Talking finance

Feehan points to a raft of additional support for ICAEW chartered accountants and their families. As part of its financial well-being campaign, CABA has extensive free, confidential services, including means-tested financial assistance in the form of monthly shortfall grants and donations for one-off expenses. Specialist debt advisers can help members minimise the impact of their debts through advice, information, budgeting and prioritising.

In addition, CABA can negotiate with creditors on your behalf, explore what benefits are available to members, help you navigate the benefits system and complete applications with you.

“Educate yourself on the benefits system,” Coombs urges. “It can be relatively painless nowadays and has probably never been more important.” And cut your cloth to your budget: “See what has to come out. Can you change energy provider, and so on? Taking control of what you can control gives you some certainty.”

The next role

From here, ensure your job hunting is as successful as it can be. “Be open to opportunities that you might not have expected, as well as to sideways moves,” Feehan says. For instance, can you widen your net and apply for jobs in other regions? “So many jobs can seemingly be done with nothing more than a laptop and a wifi connection. Since the pandemic, many companies have embraced the idea of remote working. The need to find a role in your local area may now be less pressing.”

Get familiar with virtual interviews. “Virtual hiring has become the new normal,” Feenan says. Be aware of the differences with doing it face to face. “Ensure you understand the designated teleconference platform, have an appropriate backdrop that’s well lit – and check your battery power!”

Think about the skills you can brush up on or if there are qualifications you can obtain in the meantime. D’Souza spends time volunteering. “I thought, I need to keep busy and I can’t look for a job all day, every day, when there’s no response. When you get away from the computer, you feel differently about things.” She helped in a local community shop and, later, helped a friend who runs an accountancy practice.

Future results

D’Souza’s story has a happy ending – she won a new FD role at the end of last year. “I applied in August 2020, but didn’t get contacted until October. The process can be slow. Don’t lose faith – you’ll get the role if you keep trying.

“Remember, too, to get help from friends and family. It’s terrible to hear about people who don’t tell anyone they’ve been made redundant. It’s vital to remove the stigma, as it can be all-consuming. Ultimately, a job hunt is like hide-and-seek. You do get found eventually.”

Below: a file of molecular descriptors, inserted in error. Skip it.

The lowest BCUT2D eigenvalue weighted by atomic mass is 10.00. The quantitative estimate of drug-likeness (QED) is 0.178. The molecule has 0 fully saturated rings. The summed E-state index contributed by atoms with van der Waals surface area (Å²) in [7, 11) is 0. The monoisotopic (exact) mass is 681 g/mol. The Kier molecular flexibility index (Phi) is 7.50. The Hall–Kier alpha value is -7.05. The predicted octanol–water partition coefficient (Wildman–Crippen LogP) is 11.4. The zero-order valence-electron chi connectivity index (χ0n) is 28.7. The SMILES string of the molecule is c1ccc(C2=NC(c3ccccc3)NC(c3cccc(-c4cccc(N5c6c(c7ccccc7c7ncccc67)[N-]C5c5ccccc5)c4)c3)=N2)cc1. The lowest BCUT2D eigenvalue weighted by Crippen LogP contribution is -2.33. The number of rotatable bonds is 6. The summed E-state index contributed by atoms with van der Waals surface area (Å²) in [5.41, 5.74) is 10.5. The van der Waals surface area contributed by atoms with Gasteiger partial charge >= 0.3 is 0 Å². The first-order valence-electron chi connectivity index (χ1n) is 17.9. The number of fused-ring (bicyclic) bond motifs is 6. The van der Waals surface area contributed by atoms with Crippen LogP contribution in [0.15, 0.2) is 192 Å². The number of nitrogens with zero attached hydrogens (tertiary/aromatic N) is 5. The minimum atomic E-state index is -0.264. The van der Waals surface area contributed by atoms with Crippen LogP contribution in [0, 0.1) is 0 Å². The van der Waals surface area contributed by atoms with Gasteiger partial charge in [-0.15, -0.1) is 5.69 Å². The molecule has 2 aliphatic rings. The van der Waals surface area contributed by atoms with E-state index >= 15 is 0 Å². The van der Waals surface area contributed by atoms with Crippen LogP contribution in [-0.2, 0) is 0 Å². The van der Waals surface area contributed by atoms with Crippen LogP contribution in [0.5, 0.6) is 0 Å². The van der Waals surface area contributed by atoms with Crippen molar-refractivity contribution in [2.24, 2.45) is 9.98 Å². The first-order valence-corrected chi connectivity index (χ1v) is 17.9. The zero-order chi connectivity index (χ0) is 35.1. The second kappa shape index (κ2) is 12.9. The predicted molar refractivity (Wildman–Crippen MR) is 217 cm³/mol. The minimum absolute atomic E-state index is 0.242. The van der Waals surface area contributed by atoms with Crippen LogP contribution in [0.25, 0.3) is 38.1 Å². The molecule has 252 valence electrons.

Further help

  • CABA is the charity supporting ICAEW members past and present and their close families. Email enquiries@caba.org.uk in the first instance. The 24-hour helpline is 01788 556 366. caba.org.uk
  • Working Minds is a mental health and well-being organisation, offering psychological therapy solutions for businesses and people, with a practical edge of support and advice. workingminds.org.uk
  • BACP is the professional body for members of the counselling professions in the UK, championing the power of therapy to change lives, and offering resources and advice. bacp.co.uk

Related resources

The ICAEW Library & Information Service provides full text access to leading business, finance and management journals and a selection of key business eBooks. Further reading on coping with redundancy is available through the articles and eBooks below.
Terms of use

You are permitted to access articles subject to the terms of use set by our suppliers and any restrictions imposed by individual publishers. Please see individual supplier pages for full terms of use.

Terms of use: You are permitted to access, download, copy, or print out content from eBooks for your own research or study only, subject to the terms of use set by our suppliers and any restrictions imposed by individual publishers. Please see individual supplier pages for full terms of use.

More support on human resources

Read our articles, eBooks, reports and guides on HR and employment law

Human resources hubeBooks on human resources
Can't find what you're looking for?

The ICAEW Library can give you the right information from trustworthy, professional sources that aren't freely available online. Contact us for expert help with your enquiries and research.

Changelog Anchor
  • Update History
    13 Dec 2021 (12: 00 AM GMT)
    First published
    29 Mar 2023 (12: 00 AM BST)
    Page updated with Related resources section, adding further reading on coping with redundancy and re-evaluating your career. These additional articles and eBook chapter provide fresh insights, case studies and perspectives on this topic. Please note that the original article from 2021 has not undergone any review or updates.